One wall in the back is completely covered with loose grids of disks from the Biodiversity work I took to Nagoya, Japan in 2010 and the later work based on letterforms and numbers:

course (kors), noun
1. the path over which something moves or extends; a series of items or events: the course of a body of work from the first in a series to the most recent. 
2. a program of instruction or education: the artist offered a course discussing the pieces in the     exhibition.

discourse (dis' kors), noun
verbal interchange of ideas: viewers are encouraged to engage in speculation and     conversation about the work exhibited.

The work in DISC COURSE is from my Circular Statements body of work, begun in 2005, which employs buttons and other circular elements. In addition, all the work in this exhibit uses spray paint, at least in part. I have provided short texts ("courses") describing each of the pieces.

Thursday, June 6, 2013

Art + Soul Celebrating Lake Champlain

I'm participating in the Art + Soul Celebration in Burlington,  with an opening tonight (June 6, 2013) at Dunkiel Saunders from 5:30 to 9:00pm. Dunkiel Saunders is located at 91 College Street, just as the hill starts to go down towards the lake, it's set back from the road. There is a parking garage across the street and parking downtown. I will be there for the opening reception.

The exhibit will also be open for First Friday Art Walk from 5 - 8pm the following evening (Friday, June 7).

My piece shows  lifeforms above the water, on the land, and under the water. Sales will be split 50/50 between the artist and the ECHO center.

Upcoming: I'll be exhibiting selections of my circular pieces at the Supreme Court in July and August, and will let you know details as soon as I get them.


Saturday, May 25, 2013

350.org Vermont Exhibit

I’m excited to have the first exhibition of work from my Parade in

UNRAVELING & TURNING: A Climate Change Art Exhibit
Goddard Gallery
54 Main Street Montpelier
May 24 - June 30, 2013

An opening reception will be held Thursday, May 30 from 5 - 7:00 pm.

Artists from across Vermont and beyond share their work relating to climate change in this exhibit presented as part of 350 Vermont's Climate Change Arts Festival.

As the planet has been mired in fire and drought with Arctic ice rapidly shrinking and high temperature records on all continents, it’s time for a creative conversation about the challenges, fears, and opportunities of climate change. The discussion of climate change must be more than a fruitless exchange between scientists, lobbyists, corporations, and politicians. Artists have a critical role to play in shifting the dialogue about climate change to one that is understood on an emotional and spiritual level. Through art, we can identify and strengthen the emotional resilience of each community.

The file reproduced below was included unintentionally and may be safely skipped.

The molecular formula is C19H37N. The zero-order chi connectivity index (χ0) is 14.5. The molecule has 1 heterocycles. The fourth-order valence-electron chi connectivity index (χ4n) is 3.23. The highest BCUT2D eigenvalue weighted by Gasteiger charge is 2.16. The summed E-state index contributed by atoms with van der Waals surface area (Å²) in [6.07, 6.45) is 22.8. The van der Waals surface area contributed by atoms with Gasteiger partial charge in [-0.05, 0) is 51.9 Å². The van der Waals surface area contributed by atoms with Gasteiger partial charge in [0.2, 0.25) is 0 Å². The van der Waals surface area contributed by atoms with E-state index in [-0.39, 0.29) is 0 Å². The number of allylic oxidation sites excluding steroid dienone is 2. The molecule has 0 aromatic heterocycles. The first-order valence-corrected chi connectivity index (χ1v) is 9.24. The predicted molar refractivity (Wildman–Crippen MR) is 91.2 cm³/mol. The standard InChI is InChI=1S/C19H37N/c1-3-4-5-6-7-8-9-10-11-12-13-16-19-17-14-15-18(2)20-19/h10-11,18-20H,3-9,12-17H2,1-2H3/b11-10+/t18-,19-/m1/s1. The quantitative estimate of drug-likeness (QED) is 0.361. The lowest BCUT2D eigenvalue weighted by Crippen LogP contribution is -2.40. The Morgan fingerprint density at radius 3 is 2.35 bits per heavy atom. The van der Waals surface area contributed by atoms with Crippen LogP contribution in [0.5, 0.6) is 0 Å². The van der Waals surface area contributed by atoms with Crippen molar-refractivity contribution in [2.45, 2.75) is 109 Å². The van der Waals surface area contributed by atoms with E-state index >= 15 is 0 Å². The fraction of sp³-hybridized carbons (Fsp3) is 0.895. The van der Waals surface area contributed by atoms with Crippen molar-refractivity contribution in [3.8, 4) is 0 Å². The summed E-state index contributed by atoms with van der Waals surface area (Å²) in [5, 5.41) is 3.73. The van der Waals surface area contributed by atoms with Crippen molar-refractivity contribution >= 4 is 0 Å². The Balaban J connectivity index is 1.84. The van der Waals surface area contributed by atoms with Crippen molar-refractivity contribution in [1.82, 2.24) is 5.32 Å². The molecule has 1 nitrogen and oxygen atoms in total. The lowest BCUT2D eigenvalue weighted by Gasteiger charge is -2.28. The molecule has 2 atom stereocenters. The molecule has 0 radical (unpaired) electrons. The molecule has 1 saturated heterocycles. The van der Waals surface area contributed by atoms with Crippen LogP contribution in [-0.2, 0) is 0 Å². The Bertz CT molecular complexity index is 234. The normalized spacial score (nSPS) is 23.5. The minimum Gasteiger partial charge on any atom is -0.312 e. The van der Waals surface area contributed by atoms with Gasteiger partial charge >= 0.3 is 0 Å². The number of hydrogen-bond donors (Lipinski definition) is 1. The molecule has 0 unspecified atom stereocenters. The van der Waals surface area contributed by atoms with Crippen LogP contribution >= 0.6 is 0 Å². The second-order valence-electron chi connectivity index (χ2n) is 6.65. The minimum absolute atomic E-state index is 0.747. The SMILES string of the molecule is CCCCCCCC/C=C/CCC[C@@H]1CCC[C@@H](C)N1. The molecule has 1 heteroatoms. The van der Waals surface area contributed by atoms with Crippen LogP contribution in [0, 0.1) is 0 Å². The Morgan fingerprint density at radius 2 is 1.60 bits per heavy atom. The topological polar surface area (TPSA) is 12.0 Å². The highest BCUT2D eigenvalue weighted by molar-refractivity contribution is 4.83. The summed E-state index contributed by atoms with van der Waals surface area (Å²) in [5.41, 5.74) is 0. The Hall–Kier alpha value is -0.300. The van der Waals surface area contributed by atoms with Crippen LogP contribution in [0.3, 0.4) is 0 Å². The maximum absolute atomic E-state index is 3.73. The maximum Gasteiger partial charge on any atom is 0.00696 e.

Included in this exhibit are artists Blair Rayfield Borax, Galen Cheney, Kevyn Cundiff, Cami Davis, Joshua DeMello, David Hurwitz, Arthur Hynes, Sally Linder, Riki Moss, Mia Rubow, Anne Sarka, Nancy Taplin, Janet van Fleet, Ruth Wallen, and Shelley Warren. The show includes paintings, sculpture, and installations and has been curated by Peter Nielsen and Alison Goodwin.

Gallery hours are Wednesdays and Thursdays, 12-5pm;  and Fridays and Saturdays 12-7pm.
You can see a few more images at this Facebook link.

Corporate Commission

I created a piece for GNI in Montpelier, based on a chart of their workflow and process.

I was asked to produce a piece that showed the form, but without the text. The piece below has the same basic structure, but with different colors.

For quite a while I've wanted to do a wall installation that affixed directly to the wall, without an underlying grid. This was a great opportunity to start exploring these possibilities.

Wednesday, May 15, 2013

New Collectors

Such a nice thing happened: a couple at the SPA Bash last Friday loved my work and came back on the weekend to buy two pieces. It's so wonderful when people are in real synch with your aesthetic. The work I make with found objects is not easy for everyone to like, as it uses very funky materials that perhaps some people might think of as Garbage, but for me has a kind of sacredness. I think all my work is essentially about transience and the ephemeral, which is what makes the things scavenged from the Planetary Dumpster and given a rebirth in art so numinous for me.